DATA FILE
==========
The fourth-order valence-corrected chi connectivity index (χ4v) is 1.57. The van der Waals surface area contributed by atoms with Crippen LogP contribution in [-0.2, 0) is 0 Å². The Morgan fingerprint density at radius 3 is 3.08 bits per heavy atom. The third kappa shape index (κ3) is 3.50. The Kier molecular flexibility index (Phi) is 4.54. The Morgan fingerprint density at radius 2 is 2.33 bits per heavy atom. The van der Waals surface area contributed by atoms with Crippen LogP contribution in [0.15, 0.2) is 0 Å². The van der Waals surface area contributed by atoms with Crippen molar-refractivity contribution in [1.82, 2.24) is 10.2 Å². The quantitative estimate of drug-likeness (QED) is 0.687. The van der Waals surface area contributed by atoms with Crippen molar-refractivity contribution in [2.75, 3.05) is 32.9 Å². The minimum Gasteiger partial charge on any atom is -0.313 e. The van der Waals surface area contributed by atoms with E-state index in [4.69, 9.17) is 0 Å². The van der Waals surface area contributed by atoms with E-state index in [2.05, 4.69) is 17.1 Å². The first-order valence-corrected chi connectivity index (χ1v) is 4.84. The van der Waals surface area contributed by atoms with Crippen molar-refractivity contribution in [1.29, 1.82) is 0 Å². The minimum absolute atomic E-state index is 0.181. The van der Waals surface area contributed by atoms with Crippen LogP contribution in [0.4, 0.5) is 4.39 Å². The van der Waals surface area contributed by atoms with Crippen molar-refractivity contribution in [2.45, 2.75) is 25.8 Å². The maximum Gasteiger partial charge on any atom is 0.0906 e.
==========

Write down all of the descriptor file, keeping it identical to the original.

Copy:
The fourth-order valence-corrected chi connectivity index (χ4v) is 1.57. The van der Waals surface area contributed by atoms with Crippen LogP contribution in [-0.2, 0) is 0 Å². The Morgan fingerprint density at radius 3 is 3.08 bits per heavy atom. The third kappa shape index (κ3) is 3.50. The Kier molecular flexibility index (Phi) is 4.54. The Morgan fingerprint density at radius 2 is 2.33 bits per heavy atom. The van der Waals surface area contributed by atoms with Crippen LogP contribution in [0.15, 0.2) is 0 Å². The van der Waals surface area contributed by atoms with Crippen molar-refractivity contribution in [1.82, 2.24) is 10.2 Å². The quantitative estimate of drug-likeness (QED) is 0.687. The van der Waals surface area contributed by atoms with Crippen molar-refractivity contribution in [2.75, 3.05) is 32.9 Å². The minimum Gasteiger partial charge on any atom is -0.313 e. The van der Waals surface area contributed by atoms with E-state index in [4.69, 9.17) is 0 Å². The van der Waals surface area contributed by atoms with E-state index in [2.05, 4.69) is 17.1 Å². The first-order valence-corrected chi connectivity index (χ1v) is 4.84. The van der Waals surface area contributed by atoms with Crippen molar-refractivity contribution in [1.29, 1.82) is 0 Å². The minimum absolute atomic E-state index is 0.181. The van der Waals surface area contributed by atoms with Crippen LogP contribution in [0.4, 0.5) is 4.39 Å². The van der Waals surface area contributed by atoms with Crippen molar-refractivity contribution in [2.45, 2.75) is 25.8 Å². The maximum Gasteiger partial charge on any atom is 0.0906 e.